Miselu Neiro: the first Android-based musical instrument
In a world of increasingly odd Android-powered devices, including the Apresso, the Android-running espresso machine, and the Touch Revolution Android microwave, the Miselu neiro seems almost normal by comparison. Yet, it manages to stand out as unique.
The Miselu neiro, dubbed by its makers “a portable, net-enabled social music device with a musical keyboard and a wide multi-touch display, and a variety of musical apps and cloud services” was introduced at the SoundCloud open house, during the recently concluded SXSW festival held in Austin, Texas.
The group behind neiro is Miselu, a self-styled “passionate team of entrepreneurs, musicians, designers and engineers in Silicon Valley” that aims to “design innovative products to create the next generation of musical experiences.”
neiro: keyboard + tablet + Android
The neiro features a 25 key touch-sensitive MIDI keyboard attached to a wide capacitive touchscreen display which will run custom apps and solutions. This device has all the characteristics of a standard MIDI keyboard, including 2 MIDI ports, 2 USB ports, an HDMI port, RCA audio In/Out, and an SD card slot.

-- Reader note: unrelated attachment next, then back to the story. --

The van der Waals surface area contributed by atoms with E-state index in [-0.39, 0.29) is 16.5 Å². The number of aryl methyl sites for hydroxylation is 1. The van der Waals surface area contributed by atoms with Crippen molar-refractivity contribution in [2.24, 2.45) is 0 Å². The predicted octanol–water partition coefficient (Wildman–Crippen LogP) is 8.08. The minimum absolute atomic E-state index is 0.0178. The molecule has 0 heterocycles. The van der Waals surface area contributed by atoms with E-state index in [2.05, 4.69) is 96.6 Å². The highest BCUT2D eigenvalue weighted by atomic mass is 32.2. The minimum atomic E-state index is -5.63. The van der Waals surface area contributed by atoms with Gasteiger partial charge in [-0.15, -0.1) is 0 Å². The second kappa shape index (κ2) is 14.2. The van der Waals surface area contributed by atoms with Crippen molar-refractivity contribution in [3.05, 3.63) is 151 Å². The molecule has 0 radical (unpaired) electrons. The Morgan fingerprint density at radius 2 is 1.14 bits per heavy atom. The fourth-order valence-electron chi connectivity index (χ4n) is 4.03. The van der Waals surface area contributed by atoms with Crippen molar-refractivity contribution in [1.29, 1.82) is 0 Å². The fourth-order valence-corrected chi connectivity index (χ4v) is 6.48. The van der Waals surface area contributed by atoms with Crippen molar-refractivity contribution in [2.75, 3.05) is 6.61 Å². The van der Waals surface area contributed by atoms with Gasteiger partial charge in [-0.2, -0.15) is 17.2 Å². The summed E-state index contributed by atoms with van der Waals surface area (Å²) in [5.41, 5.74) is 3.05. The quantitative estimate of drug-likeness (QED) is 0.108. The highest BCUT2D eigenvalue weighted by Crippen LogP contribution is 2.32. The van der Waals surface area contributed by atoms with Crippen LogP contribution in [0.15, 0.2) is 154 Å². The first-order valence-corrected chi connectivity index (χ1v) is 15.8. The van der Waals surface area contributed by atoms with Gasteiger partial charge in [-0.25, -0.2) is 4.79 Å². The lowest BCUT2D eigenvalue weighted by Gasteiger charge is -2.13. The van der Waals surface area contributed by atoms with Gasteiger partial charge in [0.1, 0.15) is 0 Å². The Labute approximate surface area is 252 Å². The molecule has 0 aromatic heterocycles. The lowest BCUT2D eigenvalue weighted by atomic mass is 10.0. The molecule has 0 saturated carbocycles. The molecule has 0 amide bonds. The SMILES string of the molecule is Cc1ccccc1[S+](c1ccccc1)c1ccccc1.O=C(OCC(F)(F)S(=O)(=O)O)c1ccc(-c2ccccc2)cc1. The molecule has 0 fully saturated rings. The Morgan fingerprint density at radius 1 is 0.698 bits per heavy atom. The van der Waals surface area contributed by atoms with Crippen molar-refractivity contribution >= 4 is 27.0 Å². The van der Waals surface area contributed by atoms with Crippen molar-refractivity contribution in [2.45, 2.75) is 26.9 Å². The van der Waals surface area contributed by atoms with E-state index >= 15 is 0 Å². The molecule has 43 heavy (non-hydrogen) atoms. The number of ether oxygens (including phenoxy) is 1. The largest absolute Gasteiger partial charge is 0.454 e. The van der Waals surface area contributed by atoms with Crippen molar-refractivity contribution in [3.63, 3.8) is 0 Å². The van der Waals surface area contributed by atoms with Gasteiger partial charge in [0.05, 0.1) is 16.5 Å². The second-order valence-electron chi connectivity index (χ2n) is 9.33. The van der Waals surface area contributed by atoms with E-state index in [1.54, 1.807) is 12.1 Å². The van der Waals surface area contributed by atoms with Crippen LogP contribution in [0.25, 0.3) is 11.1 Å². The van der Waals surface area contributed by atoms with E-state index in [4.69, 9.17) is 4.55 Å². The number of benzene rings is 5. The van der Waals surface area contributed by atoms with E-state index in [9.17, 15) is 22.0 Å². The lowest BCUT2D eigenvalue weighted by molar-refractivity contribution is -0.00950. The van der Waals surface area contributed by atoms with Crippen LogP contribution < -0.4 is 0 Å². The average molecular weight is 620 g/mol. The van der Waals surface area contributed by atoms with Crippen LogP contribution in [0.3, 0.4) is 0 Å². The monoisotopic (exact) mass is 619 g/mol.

The neiro is powered by the NSX-1 AudioEngine sound chip from Yamaha, which promises to deliver sound quality on par with real musical instruments. Miselu also teamed up with Onkyo Corporation and Trigence Semiconductor to deliver powerful, energy efficient digital speakers for the device. In case your not an audiophile, Onkyo Corporation is a leading manufacturer of high quality audio/video products and home theatre systems, while Trigence Semiconductor is credited with the invention of the Dnote digital audio signal processing technology.
The device features an open platform environment which will give developers and users the ability to come up with their own custom apps. At the product’s launch, Miselu showcased apps created by Retronyms, the creators of the popular iPad music app Tabletop.
There have been many complaints about the Android platform not being suited for running music software, mostly due to latency issues in device audio systems. Primarily because both the hardware and the software of the neiro have been designed specifically for creating, sharing and consuming music, this innovative device does not suffer from latency issues.
With musicians and the general public embracing electronic instruments, and genres like house, transcendental, and dub-step gaining popularity, the neiro may be the next step forward in the musical revolution.
A short introduction video of the device: